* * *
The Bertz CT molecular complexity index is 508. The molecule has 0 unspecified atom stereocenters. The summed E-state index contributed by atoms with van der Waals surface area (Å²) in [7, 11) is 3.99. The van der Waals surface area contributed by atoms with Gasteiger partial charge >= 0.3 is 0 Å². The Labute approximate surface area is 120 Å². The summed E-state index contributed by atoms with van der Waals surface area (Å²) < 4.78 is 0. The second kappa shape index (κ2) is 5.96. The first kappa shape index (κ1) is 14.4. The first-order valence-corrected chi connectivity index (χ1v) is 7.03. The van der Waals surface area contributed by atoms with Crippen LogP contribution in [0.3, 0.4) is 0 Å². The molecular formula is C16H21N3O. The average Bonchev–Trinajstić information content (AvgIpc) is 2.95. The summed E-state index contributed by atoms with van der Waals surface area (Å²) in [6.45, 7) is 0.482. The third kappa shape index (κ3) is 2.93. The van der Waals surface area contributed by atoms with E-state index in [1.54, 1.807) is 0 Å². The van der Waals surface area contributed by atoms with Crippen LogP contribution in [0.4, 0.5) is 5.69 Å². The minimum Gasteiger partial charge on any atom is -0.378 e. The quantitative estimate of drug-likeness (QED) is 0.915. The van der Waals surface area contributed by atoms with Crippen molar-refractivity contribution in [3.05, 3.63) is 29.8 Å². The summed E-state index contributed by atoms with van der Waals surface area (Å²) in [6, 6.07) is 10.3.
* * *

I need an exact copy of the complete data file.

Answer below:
The Bertz CT molecular complexity index is 508. The molecule has 0 unspecified atom stereocenters. The summed E-state index contributed by atoms with van der Waals surface area (Å²) in [7, 11) is 3.99. The van der Waals surface area contributed by atoms with Gasteiger partial charge >= 0.3 is 0 Å². The Labute approximate surface area is 120 Å². The summed E-state index contributed by atoms with van der Waals surface area (Å²) < 4.78 is 0. The second kappa shape index (κ2) is 5.96. The first kappa shape index (κ1) is 14.4. The first-order valence-corrected chi connectivity index (χ1v) is 7.03. The van der Waals surface area contributed by atoms with Crippen LogP contribution in [0.3, 0.4) is 0 Å². The molecular formula is C16H21N3O. The average Bonchev–Trinajstić information content (AvgIpc) is 2.95. The summed E-state index contributed by atoms with van der Waals surface area (Å²) in [6.45, 7) is 0.482. The third kappa shape index (κ3) is 2.93. The van der Waals surface area contributed by atoms with E-state index in [1.54, 1.807) is 0 Å². The van der Waals surface area contributed by atoms with Crippen LogP contribution in [0.4, 0.5) is 5.69 Å². The minimum Gasteiger partial charge on any atom is -0.378 e. The quantitative estimate of drug-likeness (QED) is 0.915. The van der Waals surface area contributed by atoms with Crippen molar-refractivity contribution in [3.05, 3.63) is 29.8 Å². The summed E-state index contributed by atoms with van der Waals surface area (Å²) in [6, 6.07) is 10.3.